1

One of the things I love about Go is how they encourage passing errors as return values, but when it comes to logging what is the most maintainable solution: passing the error as far back down the execution stack as possible and logging everything there, or logging it in the function it occurred there and then?

So the former:

func main() {
    err := DoSomething()
    if err != nil {
        log.Printf(err)
    }
}

func DoSomething() error {
    return DoSomethingElse()
}

func DoSomethingElse() error {
    return ThisFunctionMayCauseAnErrorAndIsHorriblyNamed()
}

Or

func main() {
    _ := DoSomething()
}

func DoSomething() error {
    return DoSomethingElse()
}

func DoSomethingElse() error {
    err := ThisFunctionMayCauseAnErrorAndIsHorriblyNamed()
    if err != nil {
        log.Printf(err)
    }
}
3

The main concern I have found with logging close to the source is that you are in danger of logging the same errors twice. In the second case we might imagine someone calling DoSomethingElse() without being sure whether it would log the error. These cases become increasingly common as the size and complexity of the component increases, and the number of times an error is logged scales with size.

When errors are logged multiple times in multiple places, the density of useful information in the logs decreases and so the value of those logs also decreases.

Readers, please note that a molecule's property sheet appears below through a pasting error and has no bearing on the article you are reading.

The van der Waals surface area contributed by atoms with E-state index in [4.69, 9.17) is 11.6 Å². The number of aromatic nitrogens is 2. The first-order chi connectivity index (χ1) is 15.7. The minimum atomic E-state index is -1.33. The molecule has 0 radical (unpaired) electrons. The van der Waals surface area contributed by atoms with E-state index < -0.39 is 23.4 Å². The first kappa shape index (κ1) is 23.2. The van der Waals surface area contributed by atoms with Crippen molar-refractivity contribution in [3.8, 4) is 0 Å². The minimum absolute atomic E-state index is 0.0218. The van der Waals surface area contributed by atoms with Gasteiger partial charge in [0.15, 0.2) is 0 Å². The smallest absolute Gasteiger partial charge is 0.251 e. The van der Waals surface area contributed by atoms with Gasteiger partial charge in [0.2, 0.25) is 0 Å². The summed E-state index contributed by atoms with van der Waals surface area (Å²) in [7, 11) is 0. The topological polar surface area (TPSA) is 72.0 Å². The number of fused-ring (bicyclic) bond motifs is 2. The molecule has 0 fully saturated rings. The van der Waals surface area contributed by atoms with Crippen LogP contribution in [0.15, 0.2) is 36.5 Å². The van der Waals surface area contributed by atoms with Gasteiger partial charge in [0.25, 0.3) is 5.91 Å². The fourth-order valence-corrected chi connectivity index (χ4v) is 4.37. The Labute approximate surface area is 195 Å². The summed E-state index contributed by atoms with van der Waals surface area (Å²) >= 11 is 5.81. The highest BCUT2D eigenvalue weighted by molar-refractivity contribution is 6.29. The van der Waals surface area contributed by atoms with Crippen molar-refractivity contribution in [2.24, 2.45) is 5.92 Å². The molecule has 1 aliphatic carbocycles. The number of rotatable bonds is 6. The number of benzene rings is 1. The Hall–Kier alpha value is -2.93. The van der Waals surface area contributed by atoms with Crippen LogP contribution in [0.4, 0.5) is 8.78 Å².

When programmers instead follow the first example and log from a higher level there is much less danger of logs being repeated. Furthermore, at higher levels logs can include much more system meaning. DoSomethingElse() may only be trying to send a SQL string to a Postgres database, while main is trying to purge all expired user accounts.

The logs from DoSomethingElse can only include very low level information -- the SQL query that was sent, the connection string tried, etc. -- while main can provide all of these (because the error was transmitted upwards) but also provide a high level description, e.g. "Could not connect to the database while attempting to purge stale accounts.".

These high level descriptions make logs more valuable by providing useful glosses on the errors encountered. So in general I would recommend logging from the highest level possible.

2

Main adventage of second solution ( pass errors up ) is: when you run mutiple functions in row that can throw errors, you don't have to make if for each one, but you can just do one if on higher level. And this solution is also encouraged on Go lang blog ( Simplifying repetitive error handling section ).

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